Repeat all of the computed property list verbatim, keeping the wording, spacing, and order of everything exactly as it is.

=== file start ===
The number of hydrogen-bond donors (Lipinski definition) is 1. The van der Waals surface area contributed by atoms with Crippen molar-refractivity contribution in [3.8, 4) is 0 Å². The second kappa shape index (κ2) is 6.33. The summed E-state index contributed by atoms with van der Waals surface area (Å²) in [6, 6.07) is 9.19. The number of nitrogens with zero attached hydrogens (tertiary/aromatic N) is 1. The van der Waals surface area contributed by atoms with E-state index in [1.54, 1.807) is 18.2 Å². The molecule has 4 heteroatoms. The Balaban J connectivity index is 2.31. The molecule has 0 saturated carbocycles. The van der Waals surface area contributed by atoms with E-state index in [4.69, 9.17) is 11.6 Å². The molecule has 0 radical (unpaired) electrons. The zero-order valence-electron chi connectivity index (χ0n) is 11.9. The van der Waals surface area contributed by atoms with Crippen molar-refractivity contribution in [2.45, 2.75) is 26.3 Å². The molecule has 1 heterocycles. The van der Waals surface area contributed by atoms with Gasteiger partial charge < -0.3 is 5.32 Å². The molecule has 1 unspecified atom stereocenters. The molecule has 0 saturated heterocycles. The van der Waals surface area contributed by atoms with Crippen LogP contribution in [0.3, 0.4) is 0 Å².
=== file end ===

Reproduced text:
The number of hydrogen-bond donors (Lipinski definition) is 1. The van der Waals surface area contributed by atoms with Crippen molar-refractivity contribution in [3.8, 4) is 0 Å². The second kappa shape index (κ2) is 6.33. The summed E-state index contributed by atoms with van der Waals surface area (Å²) in [6, 6.07) is 9.19. The number of nitrogens with zero attached hydrogens (tertiary/aromatic N) is 1. The van der Waals surface area contributed by atoms with E-state index in [1.54, 1.807) is 18.2 Å². The molecule has 4 heteroatoms. The Balaban J connectivity index is 2.31. The molecule has 0 saturated carbocycles. The van der Waals surface area contributed by atoms with E-state index in [4.69, 9.17) is 11.6 Å². The molecule has 0 radical (unpaired) electrons. The zero-order valence-electron chi connectivity index (χ0n) is 11.9. The van der Waals surface area contributed by atoms with Crippen molar-refractivity contribution in [2.45, 2.75) is 26.3 Å². The molecule has 1 heterocycles. The van der Waals surface area contributed by atoms with Gasteiger partial charge < -0.3 is 5.32 Å². The molecule has 1 unspecified atom stereocenters. The molecule has 0 saturated heterocycles. The van der Waals surface area contributed by atoms with Crippen LogP contribution in [0.3, 0.4) is 0 Å².